What are the 7 principles of Biophilic Office Design?

The ‘biophilia hypothesis’ is described by American Biologist Edward Osborne Wilson as “The urge to affiliate with other forms of…

By Andy Thomas


The ‘biophilia hypothesis’ is described by American Biologist Edward Osborne Wilson as “The urge to affiliate with other forms of life”. That urge has driven the rise in biophilic office design which has had a profound effect on employee wellbeing.

A truly biophilic office design goes way beyond a few plants scattered around an open window; it’s about focussing the design around elements of the natural world which improve human health and productivity.

For a building design to be considered biophilic, there are certain features it needs to include. Although there is no ‘one size fits all’ definition of what makes a design biophilic, the following 7 elements are the tell-tale signs which contribute to the occupiers perceived connection to nature:

A View of Nature

A visual connection with nature has been shown to lower blood pressure and heart rate, improved mental engagement and attentiveness as well as contributing to an overall improvement in happiness.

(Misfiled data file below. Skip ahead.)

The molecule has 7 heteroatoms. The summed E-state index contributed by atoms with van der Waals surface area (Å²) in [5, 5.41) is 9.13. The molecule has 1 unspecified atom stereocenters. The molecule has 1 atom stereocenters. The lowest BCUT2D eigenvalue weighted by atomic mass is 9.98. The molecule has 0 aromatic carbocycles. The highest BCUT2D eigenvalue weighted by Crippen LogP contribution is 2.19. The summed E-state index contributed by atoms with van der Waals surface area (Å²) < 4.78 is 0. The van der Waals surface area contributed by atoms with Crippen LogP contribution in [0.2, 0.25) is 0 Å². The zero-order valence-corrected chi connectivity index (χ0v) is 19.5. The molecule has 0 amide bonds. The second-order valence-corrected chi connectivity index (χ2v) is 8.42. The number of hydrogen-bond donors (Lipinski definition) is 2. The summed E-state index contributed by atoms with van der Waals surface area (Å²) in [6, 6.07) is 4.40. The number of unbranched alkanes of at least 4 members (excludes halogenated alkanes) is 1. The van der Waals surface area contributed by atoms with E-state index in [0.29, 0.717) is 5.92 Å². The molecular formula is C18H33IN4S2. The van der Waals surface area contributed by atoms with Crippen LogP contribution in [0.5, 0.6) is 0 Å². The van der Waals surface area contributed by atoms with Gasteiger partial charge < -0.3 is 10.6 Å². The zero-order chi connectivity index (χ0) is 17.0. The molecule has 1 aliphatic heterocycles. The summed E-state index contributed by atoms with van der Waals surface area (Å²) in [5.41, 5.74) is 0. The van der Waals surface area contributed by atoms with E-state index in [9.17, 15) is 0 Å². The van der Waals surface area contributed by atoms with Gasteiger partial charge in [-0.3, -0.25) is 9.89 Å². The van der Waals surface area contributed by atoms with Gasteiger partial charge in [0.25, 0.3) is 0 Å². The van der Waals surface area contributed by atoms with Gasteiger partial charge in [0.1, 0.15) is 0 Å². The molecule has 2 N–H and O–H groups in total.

Non-Visual Stimuli

By invigorating the other senses through biophilic design, studies have shown that systolic blood pressure and stress hormones are reduced, and cognitive performance is enhanced.

Airflow Variability

A natural, variable airflow has been shown to positively impact comfort, wellbeing, productivity, concentration and perceived temporal or spatial pleasure.

A Presence of Water

A flow of water within the building has been associated with reduced stress, lower heart rate and blood pressure, an increased feeling of tranquillity and improved concentration.

Dynamic Lighting

Natural, dynamic lighting systems in sync with the 24-hour day positively impact circadian system functioning, therefore improving sleep patterns too.

Biomorphic Patterns and Shapes

Biomorphic patterns and shapes are known to enhance concentration and reduce stress due to an induced shift in focus.

Spatial Hierarchy

A big part of any biophilic design is the spacing of different elements, A well- structured spatial hierarchy creates a sense of free movement which helps to reduce stress and increase the overall satisfaction within the office.

Download our whitepaper to read more on Biophilic Design and its effect on employee wellbeing.

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